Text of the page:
You, as a group of individuals, may gather indoors or outdoors (excluding in private dwellings) up to a maximum of thirty people.


Gatherings operated or organised by a responsible person

The thirty person limit does not apply to a gathering where that gathering has a recognised person responsible for organising or operating the gathering and it is organised or operated for cultural, entertainment, recreational, outdoor sports, social, community, educational, work, legal, religious or political purposes, or in an indoor sporting event or activity provided the arena in which it occurs is not capable of accommodating more than 5,000 spectators..


The person responsible when organising or operating the gathering must;



  • take all reasonable measures to limit the risk of transmission of the coronavirus, including implementing the preventive and protective measures identified in the risk assessment and comply with any relevant guidance issued by a Northern Ireland Government Department.


Risk Assessments

A risk assessment is a suitable and sufficient assessment, by an organiser, of risks to the health and safety of their employees and of any other persons arising out of or in connection with the conduct by them of an event, for the purpose of identifying the preventive and protective measures they may reasonably take to limit the risk of transmission of the coronavirus.


A risk assessment shall be by the person who makes it if—

  1. there is reason to suspect that it is no longer valid; or
  2. there has been a significant change in the matters to which it relates.


In relation to employees under the age of 18, the organiser’s risk assessment must take account of their inexperience, lack of awareness of risks and immaturity.


Preventive and protective measures are to be based on these principles:

  • avoiding risks;
  • evaluating risks which cannot be avoided;
  • combating risks at source;
  • adapting to technical progress;
  • replacing the dangerous by the non-dangerous or the less dangerous;
  • giving collective protective measures priority over individual protective measures; and
  • giving appropriate instructions.


In summary a risk assessment consists of-

Identification of the risks which may contribute to transmission of the coronavirus; Identification of the measures needed to limit those risks by eliminating them where possible and minimising them as far as is reasonable where elimination is not possible.




Businesses that must stay closed


If you are responsible for operating any of the following types of business you must keep it closed.

  • Nightclubs;
  • Soft play areas
  • Conference halls and conference facilities, including those in hotels
  • Bars, including bars in hotels, clubs registered in accordance with the Registration of Clubs (Northern Ireland) Order 1996 and public houses unless the bar, registered club or public house-  o is able to provide a main table meal on a table service basis alongside the service of alcohol, or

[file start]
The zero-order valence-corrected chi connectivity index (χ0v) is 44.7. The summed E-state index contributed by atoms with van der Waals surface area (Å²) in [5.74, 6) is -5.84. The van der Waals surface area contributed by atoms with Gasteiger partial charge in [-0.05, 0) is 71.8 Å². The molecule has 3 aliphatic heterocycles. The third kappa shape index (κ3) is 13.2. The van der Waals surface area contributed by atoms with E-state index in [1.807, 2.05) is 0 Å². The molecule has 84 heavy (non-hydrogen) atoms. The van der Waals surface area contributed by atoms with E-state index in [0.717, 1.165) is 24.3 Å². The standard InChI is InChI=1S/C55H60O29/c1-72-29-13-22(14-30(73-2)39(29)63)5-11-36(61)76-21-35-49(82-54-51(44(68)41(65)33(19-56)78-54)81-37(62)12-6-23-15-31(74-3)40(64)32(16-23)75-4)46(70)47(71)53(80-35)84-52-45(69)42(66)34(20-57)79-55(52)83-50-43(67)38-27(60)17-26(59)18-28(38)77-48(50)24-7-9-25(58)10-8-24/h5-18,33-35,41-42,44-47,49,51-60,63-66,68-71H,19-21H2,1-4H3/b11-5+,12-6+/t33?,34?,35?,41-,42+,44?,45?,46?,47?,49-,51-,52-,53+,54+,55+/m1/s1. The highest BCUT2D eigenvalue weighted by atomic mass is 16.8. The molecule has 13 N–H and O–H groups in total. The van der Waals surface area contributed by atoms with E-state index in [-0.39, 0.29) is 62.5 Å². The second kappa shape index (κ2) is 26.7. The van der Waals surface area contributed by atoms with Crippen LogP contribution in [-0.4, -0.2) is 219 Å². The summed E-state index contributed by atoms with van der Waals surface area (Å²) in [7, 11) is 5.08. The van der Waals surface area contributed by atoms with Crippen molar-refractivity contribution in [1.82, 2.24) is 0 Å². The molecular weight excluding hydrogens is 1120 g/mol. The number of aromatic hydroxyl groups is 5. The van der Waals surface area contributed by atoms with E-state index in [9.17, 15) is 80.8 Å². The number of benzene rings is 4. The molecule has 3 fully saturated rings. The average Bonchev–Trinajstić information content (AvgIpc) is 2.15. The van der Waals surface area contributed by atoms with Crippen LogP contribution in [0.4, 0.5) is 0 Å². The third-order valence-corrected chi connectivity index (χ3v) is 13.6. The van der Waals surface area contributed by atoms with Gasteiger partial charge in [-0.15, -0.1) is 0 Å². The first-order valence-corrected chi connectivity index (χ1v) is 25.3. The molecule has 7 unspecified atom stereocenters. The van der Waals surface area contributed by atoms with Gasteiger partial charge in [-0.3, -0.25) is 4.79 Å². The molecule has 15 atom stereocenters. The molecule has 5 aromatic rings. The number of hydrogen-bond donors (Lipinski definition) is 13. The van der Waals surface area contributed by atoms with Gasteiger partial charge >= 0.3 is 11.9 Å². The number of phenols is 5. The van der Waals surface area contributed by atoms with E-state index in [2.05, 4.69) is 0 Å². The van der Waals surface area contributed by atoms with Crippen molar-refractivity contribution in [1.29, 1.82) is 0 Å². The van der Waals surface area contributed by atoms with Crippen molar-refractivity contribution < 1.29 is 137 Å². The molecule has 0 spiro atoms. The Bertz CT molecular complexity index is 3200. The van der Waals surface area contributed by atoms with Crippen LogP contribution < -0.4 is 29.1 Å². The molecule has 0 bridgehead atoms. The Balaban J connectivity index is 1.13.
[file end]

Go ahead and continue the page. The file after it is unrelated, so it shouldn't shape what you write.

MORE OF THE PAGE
o the bar, public house or registered club has an outdoor space, such as a beer garden (and where their licence permits them to do so) which enables them to provide alcohol in these spaces on a table service basis.


If any of the businesses listed above is part of a larger business, the larger business may continue to operate if it closes those parts of its business that are required to close.


Theatres & Concert Halls


Theatres and concert halls are permitted to open for rehearsals or a live recording without an audience, from 8 August 2020.





Coronavirus can be spread through close contact with an infected person or contact with a contaminated surface.


Social distancing


If you leave the place where you live, you should wherever possible maintain a social distance of at least 2 metres (6 feet) between you and anyone outside of your household, to minimise your exposure to the virus and the potential to spread the infection.  Where two metres is not possible a minimum of one metre distancing is still safer than close contact if additional mitigating measures are implemented e.g. good hand hygiene and respiratory hygiene practices including the wearing of face coverings.


Who should adhere to social distancing measures?

Everyone should adhere to these measures at all times.  On occasions when social distancing may not be possible or practicable, e.g. when providing or receiving medical assistance, other effective measures including good hand hygiene and respiratory hygiene practices should be considered crucial and adopted and wearing of a face covering in these circumstances is recommended.


Those at higher risk of infection


You should take particular care to minimise contact with others including those within your household if you or a member of your household are considered to be at a higher risk of severe illness from Coronavirus.  This includes if you:

  • are over 70 (even if you do not have an underlying health condition); or
  • are pregnant; or
  • have an underlying health condition; or